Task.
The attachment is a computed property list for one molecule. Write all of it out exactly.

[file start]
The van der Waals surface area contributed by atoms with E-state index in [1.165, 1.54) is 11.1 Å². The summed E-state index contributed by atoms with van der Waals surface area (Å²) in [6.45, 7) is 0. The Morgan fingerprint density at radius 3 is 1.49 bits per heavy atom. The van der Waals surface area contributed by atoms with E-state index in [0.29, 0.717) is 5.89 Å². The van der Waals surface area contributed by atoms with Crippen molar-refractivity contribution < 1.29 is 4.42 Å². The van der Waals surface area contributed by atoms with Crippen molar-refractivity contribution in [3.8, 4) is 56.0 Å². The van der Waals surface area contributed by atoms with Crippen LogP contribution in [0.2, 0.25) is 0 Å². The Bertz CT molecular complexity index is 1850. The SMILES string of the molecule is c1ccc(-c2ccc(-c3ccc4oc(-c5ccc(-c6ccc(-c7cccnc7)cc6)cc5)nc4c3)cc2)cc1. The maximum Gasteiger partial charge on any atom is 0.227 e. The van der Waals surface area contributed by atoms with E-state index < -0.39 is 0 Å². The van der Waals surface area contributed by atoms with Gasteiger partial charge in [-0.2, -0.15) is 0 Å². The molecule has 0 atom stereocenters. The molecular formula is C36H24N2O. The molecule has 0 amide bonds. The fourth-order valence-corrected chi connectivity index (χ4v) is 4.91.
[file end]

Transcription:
The van der Waals surface area contributed by atoms with E-state index in [1.165, 1.54) is 11.1 Å². The summed E-state index contributed by atoms with van der Waals surface area (Å²) in [6.45, 7) is 0. The Morgan fingerprint density at radius 3 is 1.49 bits per heavy atom. The van der Waals surface area contributed by atoms with E-state index in [0.29, 0.717) is 5.89 Å². The van der Waals surface area contributed by atoms with Crippen molar-refractivity contribution < 1.29 is 4.42 Å². The van der Waals surface area contributed by atoms with Crippen molar-refractivity contribution in [3.8, 4) is 56.0 Å². The van der Waals surface area contributed by atoms with Crippen LogP contribution in [0.2, 0.25) is 0 Å². The Bertz CT molecular complexity index is 1850. The SMILES string of the molecule is c1ccc(-c2ccc(-c3ccc4oc(-c5ccc(-c6ccc(-c7cccnc7)cc6)cc5)nc4c3)cc2)cc1. The maximum Gasteiger partial charge on any atom is 0.227 e. The van der Waals surface area contributed by atoms with E-state index < -0.39 is 0 Å². The van der Waals surface area contributed by atoms with Gasteiger partial charge in [-0.2, -0.15) is 0 Å². The molecule has 0 atom stereocenters. The molecular formula is C36H24N2O. The molecule has 0 amide bonds. The fourth-order valence-corrected chi connectivity index (χ4v) is 4.91.